Kevin Doyle: Boris Johnson resignation a 'game-changer' - but many will want to see Theresa May survive crisis
The turd has just hit the fan in the UK.
When David Davis resigned late last night most people shrugged their shoulders.
At all the big moments, Mr Davis has been overruled by the Prime Minister. He has been side-lined from the key talks since last year.
Ahead of the Chequers summit last week, Tánaiste Simon Coveney travelled to London to meet a string of ministers and senior officials who gave him a strong indication of what to expect. David Davis was not among those on his list.
So nobody was too bothered when he walked out on Theresa May’s government.
But the Boris Johnson bombshell is a game-changer.
It’s well-known that he has ambitions to be Prime Minister someday – but this probably isn’t that moment.
At the same time his resignation will massively destabilise an already shattered UK government.
Mrs May faces the prospect of placing a motion of confidence in herself before the party in a move that could see others go overboard.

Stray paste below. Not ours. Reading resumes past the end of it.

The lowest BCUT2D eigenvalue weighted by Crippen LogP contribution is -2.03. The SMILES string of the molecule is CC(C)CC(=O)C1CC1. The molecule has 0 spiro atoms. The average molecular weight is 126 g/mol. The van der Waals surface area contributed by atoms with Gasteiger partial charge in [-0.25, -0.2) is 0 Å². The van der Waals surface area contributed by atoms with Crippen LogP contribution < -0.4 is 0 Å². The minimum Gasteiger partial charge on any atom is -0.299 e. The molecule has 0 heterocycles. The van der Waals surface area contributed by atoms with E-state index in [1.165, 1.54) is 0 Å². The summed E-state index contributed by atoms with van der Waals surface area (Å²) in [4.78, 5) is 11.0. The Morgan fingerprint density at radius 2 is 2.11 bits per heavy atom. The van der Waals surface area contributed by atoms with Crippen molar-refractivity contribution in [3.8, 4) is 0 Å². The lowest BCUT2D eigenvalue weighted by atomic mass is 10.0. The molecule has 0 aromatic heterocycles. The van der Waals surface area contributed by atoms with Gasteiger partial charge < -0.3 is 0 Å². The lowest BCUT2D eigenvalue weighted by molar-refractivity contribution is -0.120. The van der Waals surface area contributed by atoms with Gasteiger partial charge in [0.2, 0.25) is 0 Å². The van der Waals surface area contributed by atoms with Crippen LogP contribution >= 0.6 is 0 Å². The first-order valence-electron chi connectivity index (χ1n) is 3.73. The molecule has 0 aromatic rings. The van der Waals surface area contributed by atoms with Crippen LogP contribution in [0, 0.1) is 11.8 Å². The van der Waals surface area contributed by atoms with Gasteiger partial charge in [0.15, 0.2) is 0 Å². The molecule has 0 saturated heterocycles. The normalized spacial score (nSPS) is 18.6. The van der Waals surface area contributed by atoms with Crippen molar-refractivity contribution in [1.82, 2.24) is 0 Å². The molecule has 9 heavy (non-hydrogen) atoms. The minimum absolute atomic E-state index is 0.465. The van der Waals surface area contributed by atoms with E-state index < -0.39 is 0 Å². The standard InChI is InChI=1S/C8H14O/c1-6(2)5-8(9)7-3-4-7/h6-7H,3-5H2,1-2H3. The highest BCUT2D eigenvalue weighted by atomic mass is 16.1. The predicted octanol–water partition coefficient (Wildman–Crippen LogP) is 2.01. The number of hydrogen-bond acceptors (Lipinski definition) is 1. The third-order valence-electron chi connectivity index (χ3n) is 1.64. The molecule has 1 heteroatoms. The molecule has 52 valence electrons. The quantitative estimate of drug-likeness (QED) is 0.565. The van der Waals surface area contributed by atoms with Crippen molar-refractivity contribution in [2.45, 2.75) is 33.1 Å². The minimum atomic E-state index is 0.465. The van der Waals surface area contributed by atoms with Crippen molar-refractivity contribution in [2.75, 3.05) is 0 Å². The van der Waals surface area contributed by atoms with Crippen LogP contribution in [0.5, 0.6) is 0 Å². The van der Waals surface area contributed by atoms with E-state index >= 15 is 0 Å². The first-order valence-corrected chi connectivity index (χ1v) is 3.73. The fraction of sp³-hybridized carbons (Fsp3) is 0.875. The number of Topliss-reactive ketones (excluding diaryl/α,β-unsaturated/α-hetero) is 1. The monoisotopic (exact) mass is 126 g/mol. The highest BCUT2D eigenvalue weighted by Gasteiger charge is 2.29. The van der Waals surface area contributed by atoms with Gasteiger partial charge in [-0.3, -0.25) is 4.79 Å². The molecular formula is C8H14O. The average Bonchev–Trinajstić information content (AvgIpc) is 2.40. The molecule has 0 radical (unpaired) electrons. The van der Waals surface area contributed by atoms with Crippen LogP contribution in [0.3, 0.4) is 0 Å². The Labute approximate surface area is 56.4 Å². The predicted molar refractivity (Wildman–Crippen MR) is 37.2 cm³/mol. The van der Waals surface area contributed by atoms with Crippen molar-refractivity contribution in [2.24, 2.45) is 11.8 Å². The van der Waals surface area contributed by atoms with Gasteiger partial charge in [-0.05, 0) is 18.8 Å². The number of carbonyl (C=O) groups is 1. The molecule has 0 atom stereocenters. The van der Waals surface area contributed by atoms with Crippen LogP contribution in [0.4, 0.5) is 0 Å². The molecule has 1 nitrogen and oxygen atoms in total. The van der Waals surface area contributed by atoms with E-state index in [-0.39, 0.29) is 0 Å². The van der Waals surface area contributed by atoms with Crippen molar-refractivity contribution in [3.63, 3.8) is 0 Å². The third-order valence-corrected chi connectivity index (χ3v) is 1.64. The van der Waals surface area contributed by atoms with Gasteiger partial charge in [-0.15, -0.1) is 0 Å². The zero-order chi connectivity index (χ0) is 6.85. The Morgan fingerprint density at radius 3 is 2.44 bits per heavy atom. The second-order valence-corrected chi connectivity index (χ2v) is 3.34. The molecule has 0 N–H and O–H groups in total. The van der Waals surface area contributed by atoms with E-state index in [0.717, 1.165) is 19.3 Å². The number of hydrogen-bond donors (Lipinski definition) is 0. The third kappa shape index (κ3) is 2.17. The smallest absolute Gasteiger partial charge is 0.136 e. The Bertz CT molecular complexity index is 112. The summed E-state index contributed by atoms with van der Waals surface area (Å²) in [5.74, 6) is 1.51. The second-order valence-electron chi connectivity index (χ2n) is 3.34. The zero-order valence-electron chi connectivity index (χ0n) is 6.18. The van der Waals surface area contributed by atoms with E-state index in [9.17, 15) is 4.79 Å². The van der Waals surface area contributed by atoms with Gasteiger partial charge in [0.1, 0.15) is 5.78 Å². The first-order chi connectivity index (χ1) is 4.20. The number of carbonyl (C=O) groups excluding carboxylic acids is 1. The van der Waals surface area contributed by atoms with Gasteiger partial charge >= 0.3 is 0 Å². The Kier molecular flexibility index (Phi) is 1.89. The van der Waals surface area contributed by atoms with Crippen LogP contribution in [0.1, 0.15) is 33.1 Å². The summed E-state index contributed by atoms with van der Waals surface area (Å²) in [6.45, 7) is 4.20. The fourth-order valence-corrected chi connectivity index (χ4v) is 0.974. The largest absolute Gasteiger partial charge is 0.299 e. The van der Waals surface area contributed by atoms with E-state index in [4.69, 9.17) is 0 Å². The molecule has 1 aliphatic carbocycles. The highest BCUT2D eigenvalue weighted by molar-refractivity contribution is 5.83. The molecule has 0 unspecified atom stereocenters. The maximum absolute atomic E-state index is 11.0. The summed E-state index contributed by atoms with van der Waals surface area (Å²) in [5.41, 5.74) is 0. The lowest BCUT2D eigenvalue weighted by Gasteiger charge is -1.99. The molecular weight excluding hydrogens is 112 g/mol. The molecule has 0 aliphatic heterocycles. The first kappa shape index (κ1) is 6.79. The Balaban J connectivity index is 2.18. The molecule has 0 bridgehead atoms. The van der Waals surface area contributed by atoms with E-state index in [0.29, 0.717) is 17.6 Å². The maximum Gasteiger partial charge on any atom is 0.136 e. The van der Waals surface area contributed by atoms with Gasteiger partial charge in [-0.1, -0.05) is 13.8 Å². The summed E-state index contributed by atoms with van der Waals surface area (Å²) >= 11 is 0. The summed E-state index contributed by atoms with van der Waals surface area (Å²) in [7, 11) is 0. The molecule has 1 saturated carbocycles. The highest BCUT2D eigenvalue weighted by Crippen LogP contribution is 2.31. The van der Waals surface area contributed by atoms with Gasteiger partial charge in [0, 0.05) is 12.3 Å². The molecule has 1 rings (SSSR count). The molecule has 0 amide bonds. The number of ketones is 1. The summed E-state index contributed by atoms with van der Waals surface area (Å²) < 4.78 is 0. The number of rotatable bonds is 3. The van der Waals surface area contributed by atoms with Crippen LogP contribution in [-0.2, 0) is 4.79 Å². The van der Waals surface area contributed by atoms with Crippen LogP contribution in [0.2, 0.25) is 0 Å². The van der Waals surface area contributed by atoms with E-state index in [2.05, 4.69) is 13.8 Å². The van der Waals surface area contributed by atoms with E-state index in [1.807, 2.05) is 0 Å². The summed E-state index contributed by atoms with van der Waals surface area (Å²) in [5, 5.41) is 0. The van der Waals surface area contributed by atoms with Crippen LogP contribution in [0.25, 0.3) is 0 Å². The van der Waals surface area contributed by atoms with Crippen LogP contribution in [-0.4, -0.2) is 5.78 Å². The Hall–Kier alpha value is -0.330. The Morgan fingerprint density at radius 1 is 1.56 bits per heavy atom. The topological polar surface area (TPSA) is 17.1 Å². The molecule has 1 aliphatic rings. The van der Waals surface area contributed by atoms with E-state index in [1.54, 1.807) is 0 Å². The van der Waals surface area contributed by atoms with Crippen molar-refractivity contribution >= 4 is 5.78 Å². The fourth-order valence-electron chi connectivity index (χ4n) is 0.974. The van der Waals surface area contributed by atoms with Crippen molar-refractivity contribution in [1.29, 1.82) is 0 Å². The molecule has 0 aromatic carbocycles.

But she’d live with overboard if it prevented a mutiny.
The Irish government are closely watching the drama unfold, as are all European leaders.
They will want her to survive this latest drama because what’s the alternative?
If the Brexiteers managed to oust Mrs May, the negotiations which are supposed to conclude in October would be totally derailed.
“A disorderly no deal would have profound consequences,” Mrs May said today, adding: “I believe the UK deserves better.”
A hard Brexit with all the risks of a border on the island of Ireland would be inevitable.
Another snap election could throw up any result and maybe catapult Jeremy Corbyn into power.
The stakes are incredibly high for all involved, especially Ireland.
Speaking in a rowdy Commons just moments after Mr Johnson confirmed his resignation, the Prime Minister said a “frictionless” border must be maintained.
Her current plan – that was agreed by her Cabinet on Friday including Davis and Johnson - seeks to keep the UK and the EU in a free-trade zone for goods, and commits Britain to maintaining the same rules as the bloc for goods and agricultural products.
Mrs May denies this will restrict the UK’s ability to strike trade deals with countries like America.
In a resignation letter, Davis said the “’common rule book’ policy hands control of large swathes of the British economy to the EU.”
Football may or not be coming home – but it seems the Brexit chickens are definitely coming home to roost.